From our Files, November 13 2020

The 'wanted' column in the Courier was the place in 1920 to get anything from a farm hand who was good with drains to a house for a week for Glasgow Fair. Employers could stipulate the marital status of their workers - was it because there would be casual work for a wife and children or was it that they didn’t want wild young ploughboys who would go out and get drunk?

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TEN YEARS AGO
Friday November 12, 2010

Skykon: talks continue to save plant

Intensive discussions are taking place between Scottish Development International, Highlands and Islands Enterprise and Skykon Group to save the Campbeltown plant.

Jim Mather MSP for Argyll and Bute said the organisations were continuing to work with all parties ‘to try to achieve a positive outcome’.

‘The First Minister chaired a meeting with officials last Friday and ministers are committed to ensuring the base and its staff continue to play a crucial role in the development of clean, green energy technology and building Scotland’s low carbon economy,’ he said.

‘Campbeltown is but one element in the overall Skykon Group operations and is caught up in the current severe financial difficulties of the overall group.

‘A successful outcome will depend in large measure on the strength and solidarity of the recovery plan group management and shareholders put together to address the overall situation of the Skykon Group and within that the contribution they see Campbeltown making to the group’s balance sheet in the long-term.

‘For my part, I will continue to promote the location, the plant and its personnel and will be in Kintyre on Saturday to discuss this and the future with David Steel, factory manager.’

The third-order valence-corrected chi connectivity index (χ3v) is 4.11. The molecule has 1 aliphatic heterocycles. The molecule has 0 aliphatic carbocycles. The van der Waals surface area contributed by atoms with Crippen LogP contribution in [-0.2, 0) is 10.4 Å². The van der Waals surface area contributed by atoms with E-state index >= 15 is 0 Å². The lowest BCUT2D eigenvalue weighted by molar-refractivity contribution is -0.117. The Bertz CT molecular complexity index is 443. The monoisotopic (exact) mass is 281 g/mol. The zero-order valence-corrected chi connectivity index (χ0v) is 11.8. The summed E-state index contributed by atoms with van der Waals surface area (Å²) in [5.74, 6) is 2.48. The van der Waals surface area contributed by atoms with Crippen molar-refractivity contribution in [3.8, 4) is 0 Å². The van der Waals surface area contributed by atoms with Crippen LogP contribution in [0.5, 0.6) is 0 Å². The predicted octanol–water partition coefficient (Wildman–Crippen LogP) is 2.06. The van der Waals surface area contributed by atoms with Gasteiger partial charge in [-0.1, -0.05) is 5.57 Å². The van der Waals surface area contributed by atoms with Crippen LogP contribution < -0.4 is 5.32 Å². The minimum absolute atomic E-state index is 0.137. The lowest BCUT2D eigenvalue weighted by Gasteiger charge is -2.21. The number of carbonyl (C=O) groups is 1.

Alan Reid MP said there is clearly a huge demand for towers for wind turbines.

He said: ‘I hope Skykon can be rescued, but, if they can’t, Scottish Energy Minister Jim Mather must step in and ensure that another company takes over the Machrihanish development from Skykon. Many local jobs depend on this industry.’

TWENTY FIVE YEARS AGO
Friday November 17, 1995

Potential Wee Toon ‘bloodbath’ averted

Six police officers were left to quell what could have been a major riot between locals and sailors in Campbeltown Main Street, the town’s sheriff court heard.

Due to an apparent oversight by the Navy, the court was told, no shore patrol was provided, and in the early hours of a January morning, Campbeltown youths faced sailors across Main Street, taunting and gesticulating and challenging each other to fight… with the police in the middle.

There were about 300 in the area that night – not unusual for a Saturday night in Campbeltown, one policeman told the court.

But he said police were worried if the sailors took the locals up on the challenge the situation could very quickly get out of control: ‘I think if the Navy people had decided to have a go we’d have had a bloodbath,’ said PC Keith Kirkland.